Andy Diaz Hope artwork at the DPA re:FORM Charity Auction
Since we at MAO love the DPA, and think the re:FORM event is going to be an ART night not to be missed
We at MAO were going to highlight a few of the amazing and generous artist donations over the next few weeks.
The first one.. is from artist Andy Diaz Hope.
Title : "Fuck you, I'm a Model" 2006
C-prints, U.V. coated gel capsules, artist frame
edition 2/3 size : 15" x 18" x 0.5"
Courtesy of the artist, Catherine Clark Gallery, San Francisco and Schroeder Romero, New York | Estimated retail value: $4,900
Here's a brief description from the artist :
The photo was taken on Nov. 1st, 2005. The woman in the photo was still wearing part of her costume from the night before when she had been Kate Moss, with a baby doll and a big bag of flour representing another less legal substance. Over the course of the evening, she sprinkled powder over everyone and replied to their protests with "Fuck you. I'm a model!" Eventually she lost the baby and was seen wandering the party looking for it.
The work is from Andy's "Morning After Series" which is included in the permanent collection of the NY MoMA
think BIG MONEY!. The morning after portraits are portraits of people in front of their medicine cabinets or in their local pharmacies with hangovers, migraines, morning sickness and other maladies self-inflicted or bestowed by nature. The project began as the artists attempt to represent how, through pharmaceutical and recreational drugs, we have moved beyond merely representing our natural heredity to representing our natural heredity +/- our drug intake used to modify, improve or forget parts of our heredity we're not so fond of.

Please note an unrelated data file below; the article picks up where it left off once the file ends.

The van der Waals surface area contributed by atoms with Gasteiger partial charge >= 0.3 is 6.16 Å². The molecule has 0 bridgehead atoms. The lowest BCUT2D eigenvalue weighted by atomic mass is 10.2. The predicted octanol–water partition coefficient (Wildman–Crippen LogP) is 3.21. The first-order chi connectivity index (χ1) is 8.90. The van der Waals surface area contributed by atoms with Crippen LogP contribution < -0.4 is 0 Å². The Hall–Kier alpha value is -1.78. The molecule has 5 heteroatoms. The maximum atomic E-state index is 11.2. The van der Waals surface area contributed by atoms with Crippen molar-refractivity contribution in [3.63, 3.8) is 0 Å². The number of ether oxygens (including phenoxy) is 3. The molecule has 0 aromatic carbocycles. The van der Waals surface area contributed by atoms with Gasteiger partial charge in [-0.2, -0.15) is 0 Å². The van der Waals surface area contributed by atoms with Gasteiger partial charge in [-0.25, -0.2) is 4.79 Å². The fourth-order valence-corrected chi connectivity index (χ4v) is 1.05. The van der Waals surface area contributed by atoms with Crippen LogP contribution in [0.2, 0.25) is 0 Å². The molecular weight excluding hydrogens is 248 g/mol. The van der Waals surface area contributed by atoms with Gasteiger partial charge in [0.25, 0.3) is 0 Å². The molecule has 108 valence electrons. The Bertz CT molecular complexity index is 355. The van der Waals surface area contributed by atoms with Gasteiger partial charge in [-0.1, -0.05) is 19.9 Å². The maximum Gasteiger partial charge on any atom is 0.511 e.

When MAO asked the artist.. why These "Morning After" Portraits ?
Andy said.. In hindsight, I think the "morning after portraits" began as a reaction at a time in my life where several close friends had crossed the line in their drug usage and began to have serious problems. At the same time, a friend suffering from depression went to a psychiatrist to talk about it and instead received a 4 page questionnaire and a prescription for anti-depressants.
Clearly.. the work from this artist is perfect for a DPA charity event..
Here's a note from the artist's website :
The series looks behind the mirror to expose the inner workings of our medicine cabinets and our relationship to them as our doctor, psychologist, cosmetician and spiritual healer. It appeals to the viewer’s voyeuristic desire to look inside another’s hidden cabinet of frailties and insecurities. To see another’s vulnerabilities through the medicines they take strips away that person’s invincibility while bolstering one’s own.
We find these portraits thoughtful, powerful, and images with important social context for our time. Andy's work will also be included in the inaugaral exhibition of the Museum of Art and Design in NYC this fall, so we're
lucky glad one is already in the MAO family art collection.
Thanks Andy for such a generous donation.